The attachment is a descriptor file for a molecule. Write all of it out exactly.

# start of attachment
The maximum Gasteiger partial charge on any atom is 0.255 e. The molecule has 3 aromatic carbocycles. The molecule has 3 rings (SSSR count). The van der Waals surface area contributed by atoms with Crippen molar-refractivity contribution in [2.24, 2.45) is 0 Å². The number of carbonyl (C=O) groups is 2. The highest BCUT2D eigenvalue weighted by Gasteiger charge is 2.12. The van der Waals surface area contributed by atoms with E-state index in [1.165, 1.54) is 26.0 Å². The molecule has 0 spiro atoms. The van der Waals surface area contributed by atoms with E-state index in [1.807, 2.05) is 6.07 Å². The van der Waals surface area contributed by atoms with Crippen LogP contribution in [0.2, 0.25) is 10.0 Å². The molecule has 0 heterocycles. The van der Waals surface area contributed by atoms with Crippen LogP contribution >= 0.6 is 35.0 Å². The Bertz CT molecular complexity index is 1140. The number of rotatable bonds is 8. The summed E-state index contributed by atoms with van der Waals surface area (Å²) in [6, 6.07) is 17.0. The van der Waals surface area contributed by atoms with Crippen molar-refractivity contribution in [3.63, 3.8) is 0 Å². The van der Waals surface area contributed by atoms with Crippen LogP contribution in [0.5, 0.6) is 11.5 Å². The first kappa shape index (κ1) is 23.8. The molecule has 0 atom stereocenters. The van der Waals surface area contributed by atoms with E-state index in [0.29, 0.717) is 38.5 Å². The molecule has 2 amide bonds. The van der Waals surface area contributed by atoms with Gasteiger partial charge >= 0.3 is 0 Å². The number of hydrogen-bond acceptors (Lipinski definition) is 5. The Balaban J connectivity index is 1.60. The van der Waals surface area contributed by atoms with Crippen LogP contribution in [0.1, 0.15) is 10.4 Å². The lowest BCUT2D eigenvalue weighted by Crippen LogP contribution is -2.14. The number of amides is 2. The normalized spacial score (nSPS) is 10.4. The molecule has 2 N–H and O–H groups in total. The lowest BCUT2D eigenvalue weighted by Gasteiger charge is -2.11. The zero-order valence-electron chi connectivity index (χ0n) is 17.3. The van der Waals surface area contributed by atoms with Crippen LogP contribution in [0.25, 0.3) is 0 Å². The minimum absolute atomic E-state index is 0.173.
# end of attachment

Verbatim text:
The maximum Gasteiger partial charge on any atom is 0.255 e. The molecule has 3 aromatic carbocycles. The molecule has 3 rings (SSSR count). The van der Waals surface area contributed by atoms with Crippen molar-refractivity contribution in [2.24, 2.45) is 0 Å². The number of carbonyl (C=O) groups is 2. The highest BCUT2D eigenvalue weighted by Gasteiger charge is 2.12. The van der Waals surface area contributed by atoms with E-state index in [1.165, 1.54) is 26.0 Å². The molecule has 0 spiro atoms. The van der Waals surface area contributed by atoms with E-state index in [1.807, 2.05) is 6.07 Å². The van der Waals surface area contributed by atoms with Crippen LogP contribution in [0.2, 0.25) is 10.0 Å². The molecule has 0 heterocycles. The van der Waals surface area contributed by atoms with Crippen LogP contribution >= 0.6 is 35.0 Å². The Bertz CT molecular complexity index is 1140. The number of rotatable bonds is 8. The summed E-state index contributed by atoms with van der Waals surface area (Å²) in [6, 6.07) is 17.0. The van der Waals surface area contributed by atoms with Crippen molar-refractivity contribution in [3.63, 3.8) is 0 Å². The van der Waals surface area contributed by atoms with Crippen LogP contribution in [0.5, 0.6) is 11.5 Å². The first kappa shape index (κ1) is 23.8. The molecule has 0 atom stereocenters. The van der Waals surface area contributed by atoms with E-state index in [0.29, 0.717) is 38.5 Å². The molecule has 2 amide bonds. The van der Waals surface area contributed by atoms with Gasteiger partial charge >= 0.3 is 0 Å². The number of hydrogen-bond acceptors (Lipinski definition) is 5. The Balaban J connectivity index is 1.60. The van der Waals surface area contributed by atoms with Crippen LogP contribution in [0.1, 0.15) is 10.4 Å². The lowest BCUT2D eigenvalue weighted by Crippen LogP contribution is -2.14. The number of amides is 2. The normalized spacial score (nSPS) is 10.4. The molecule has 2 N–H and O–H groups in total. The lowest BCUT2D eigenvalue weighted by Gasteiger charge is -2.11. The zero-order valence-electron chi connectivity index (χ0n) is 17.3. The van der Waals surface area contributed by atoms with Crippen LogP contribution in [0.25, 0.3) is 0 Å². The minimum absolute atomic E-state index is 0.173.